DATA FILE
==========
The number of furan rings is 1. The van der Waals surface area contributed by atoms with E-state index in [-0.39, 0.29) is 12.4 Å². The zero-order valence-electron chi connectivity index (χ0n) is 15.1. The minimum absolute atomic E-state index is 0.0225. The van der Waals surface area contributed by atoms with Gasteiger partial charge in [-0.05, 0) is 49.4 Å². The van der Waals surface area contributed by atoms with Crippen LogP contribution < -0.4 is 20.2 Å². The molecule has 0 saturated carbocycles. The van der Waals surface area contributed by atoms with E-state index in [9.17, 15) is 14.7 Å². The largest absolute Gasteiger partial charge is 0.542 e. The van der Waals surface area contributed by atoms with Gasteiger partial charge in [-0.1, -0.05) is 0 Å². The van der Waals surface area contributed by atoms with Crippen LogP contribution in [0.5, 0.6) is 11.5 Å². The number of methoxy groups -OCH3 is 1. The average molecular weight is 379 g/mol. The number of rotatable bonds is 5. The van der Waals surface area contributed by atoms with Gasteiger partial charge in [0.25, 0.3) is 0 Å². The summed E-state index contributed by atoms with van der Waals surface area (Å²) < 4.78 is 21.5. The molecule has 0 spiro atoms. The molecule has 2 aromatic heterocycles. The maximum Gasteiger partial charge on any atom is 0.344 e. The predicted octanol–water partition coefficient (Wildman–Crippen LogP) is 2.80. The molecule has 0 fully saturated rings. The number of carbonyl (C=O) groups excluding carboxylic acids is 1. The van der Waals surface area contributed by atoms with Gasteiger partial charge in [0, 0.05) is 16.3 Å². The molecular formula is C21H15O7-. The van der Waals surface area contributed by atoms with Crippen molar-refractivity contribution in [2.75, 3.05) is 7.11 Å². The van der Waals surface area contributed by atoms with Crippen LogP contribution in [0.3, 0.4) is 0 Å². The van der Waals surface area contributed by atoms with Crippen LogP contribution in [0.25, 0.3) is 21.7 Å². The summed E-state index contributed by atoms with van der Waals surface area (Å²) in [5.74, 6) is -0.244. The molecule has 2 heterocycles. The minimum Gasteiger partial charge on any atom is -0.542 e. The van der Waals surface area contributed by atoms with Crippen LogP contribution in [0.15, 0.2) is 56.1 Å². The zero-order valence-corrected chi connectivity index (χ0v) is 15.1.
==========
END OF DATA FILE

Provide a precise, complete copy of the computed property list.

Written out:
The number of furan rings is 1. The van der Waals surface area contributed by atoms with E-state index in [-0.39, 0.29) is 12.4 Å². The zero-order valence-electron chi connectivity index (χ0n) is 15.1. The minimum absolute atomic E-state index is 0.0225. The van der Waals surface area contributed by atoms with Gasteiger partial charge in [-0.05, 0) is 49.4 Å². The van der Waals surface area contributed by atoms with Crippen LogP contribution < -0.4 is 20.2 Å². The molecule has 0 saturated carbocycles. The van der Waals surface area contributed by atoms with E-state index in [9.17, 15) is 14.7 Å². The largest absolute Gasteiger partial charge is 0.542 e. The van der Waals surface area contributed by atoms with Gasteiger partial charge in [-0.1, -0.05) is 0 Å². The van der Waals surface area contributed by atoms with Crippen LogP contribution in [0.5, 0.6) is 11.5 Å². The number of methoxy groups -OCH3 is 1. The average molecular weight is 379 g/mol. The number of rotatable bonds is 5. The van der Waals surface area contributed by atoms with Gasteiger partial charge in [0.25, 0.3) is 0 Å². The summed E-state index contributed by atoms with van der Waals surface area (Å²) < 4.78 is 21.5. The molecule has 0 spiro atoms. The molecule has 2 aromatic heterocycles. The maximum Gasteiger partial charge on any atom is 0.344 e. The predicted octanol–water partition coefficient (Wildman–Crippen LogP) is 2.80. The molecule has 0 fully saturated rings. The number of carbonyl (C=O) groups excluding carboxylic acids is 1. The van der Waals surface area contributed by atoms with Gasteiger partial charge in [0, 0.05) is 16.3 Å². The molecular formula is C21H15O7-. The van der Waals surface area contributed by atoms with Crippen molar-refractivity contribution in [2.75, 3.05) is 7.11 Å². The van der Waals surface area contributed by atoms with Crippen LogP contribution in [0.3, 0.4) is 0 Å². The van der Waals surface area contributed by atoms with Crippen LogP contribution in [0.25, 0.3) is 21.7 Å². The summed E-state index contributed by atoms with van der Waals surface area (Å²) in [5.74, 6) is -0.244. The molecule has 2 heterocycles. The minimum Gasteiger partial charge on any atom is -0.542 e. The van der Waals surface area contributed by atoms with Crippen LogP contribution in [0.15, 0.2) is 56.1 Å². The zero-order valence-corrected chi connectivity index (χ0v) is 15.1.